Teaching Children to Write Complete, Creative Sentences
is a professor of law at Florida International University, dean emeritus
of the College of Liberal Arts and Sciences, and the author of 11 books.
This is what Stanley says is going on in college classrooms today:
“A few years ago, when I was grading papers for a
graduate literature course, I became alarmed at the inability of my
students to write a clean English sentence. They could manage for about
six words and then, almost invariably, the syntax (and everything else)
fell apart. I became even more alarmed when I remembered that these same
students were instructors in the college’s composition program. What, I
wondered, could possibly be going on in their courses?”
Professor Fish is absolutely correct, and I realize that we could lay
the blame on a number of issues:
are so busy training students for tests that they don’t have time to teach
*Children spend way too much time texting and writing “code” on Facebook
that they don’t care about writing in complete sentences.
*The public school composition curriculums today
give too much time to gathering
“meaning” from novels, movies, and television shows and not enough time
teaching children how to create interesting, detailed, thought-provoking
OK, the excuses are all there. So let’s put an
end to all the excuses!
How? It’s simple!
*Teach children how to write creative, fantastic sentences.
*Spend less than $4.00 to learn a systematic, step-by-step program of
for teaching children to write creative sentences.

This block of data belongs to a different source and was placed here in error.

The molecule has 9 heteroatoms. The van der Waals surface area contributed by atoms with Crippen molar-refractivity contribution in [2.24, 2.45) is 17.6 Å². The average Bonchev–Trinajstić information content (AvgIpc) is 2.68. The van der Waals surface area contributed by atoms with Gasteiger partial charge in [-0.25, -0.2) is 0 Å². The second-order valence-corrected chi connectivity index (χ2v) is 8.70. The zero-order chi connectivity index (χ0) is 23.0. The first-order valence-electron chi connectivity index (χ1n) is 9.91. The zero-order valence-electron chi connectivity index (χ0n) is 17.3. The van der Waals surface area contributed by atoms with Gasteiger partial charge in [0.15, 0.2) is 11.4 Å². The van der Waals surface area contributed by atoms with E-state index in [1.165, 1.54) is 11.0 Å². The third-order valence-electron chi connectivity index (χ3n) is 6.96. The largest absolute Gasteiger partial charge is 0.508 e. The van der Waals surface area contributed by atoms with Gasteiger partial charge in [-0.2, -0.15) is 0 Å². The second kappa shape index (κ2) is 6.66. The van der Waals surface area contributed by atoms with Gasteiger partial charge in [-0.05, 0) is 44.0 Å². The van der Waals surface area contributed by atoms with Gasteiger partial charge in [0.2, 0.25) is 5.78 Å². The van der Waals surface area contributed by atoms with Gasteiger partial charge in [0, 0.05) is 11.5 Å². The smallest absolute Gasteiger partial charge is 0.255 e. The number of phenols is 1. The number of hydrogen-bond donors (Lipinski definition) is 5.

*Spend just 20 minutes a day, three times a week, teaching that
Honestly, it works! You’ll see!
The fact is, so many times we truly believe that our children are
capable of writing a good sentence simply because they seem to talk, at
times, in complete sentences. While there are some students who just
seem to “naturally” know how to construct a good sentence, most children
And yet it should be “second nature” for all
children to be able to construct a basic sentence complete with nouns,
verbs, adverbs, adjectives, and prepositional phrases
by the end of the 4th grade.
Moreover, students who have mastered the vital preliminary work and
gained the skills to write good basic sentences have no problem later on
adding on subordinate conjunctions, infinitive clauses, predicate
adjectives, predicate nominatives, direct and indirect objects, similies,
and metaphors to those good basic sentences.
This is why, for just $3.97, you can
purchase an INSTANT DOWNLOAD that shows
you step-by-step just how simple it is to teach
children to write fantastic, creative sentences.
That resource is called: Teaching Children to
Write Creative Sentences
Teaching Children to Write Creative Sentences
explains to parents and teachers exactly what
preliminary work is vital before a
child is ready to construct a solid sentence, and then shows you (with
a teacher and a blackboard, and always beginning with the verb)
exactly how to teach students to write consistent, creative sentences
that answer questions such as Who? What? Where? When? What kind? and
At Candy 4WAY Phonics, we not only believe
that systematic instruction is necessary for learning to sound out
every word on every
page, we, also, believe that simple, step-by-step, systematic
instruction is also mandatory for learning to write consistent, creative,
detailed and grammatically-correct sentences.
for just $3.97, the
Children to Write Creative Sentences,
a fantastic resource
for just $3.97
that makes it so easy to see:
1) the preliminary skills for children to learn
prior to writing sentences.
2) how to break it all down with a blackboard
and a teacher who always begins with the verb,
just click on the Add to Cart button
We truly believe this resource will be one of the best $3.97
investments you’ll make this year!
It can now be
second nature by the end of 4th grade
for children to construct
good, consistent, detailed
that use fantastic
modifiers and answer important questions like: Who? What? Where? When? What
Teaching Children to Write Creative Sentences (Using a Blackboard-Starting
with a Verb)
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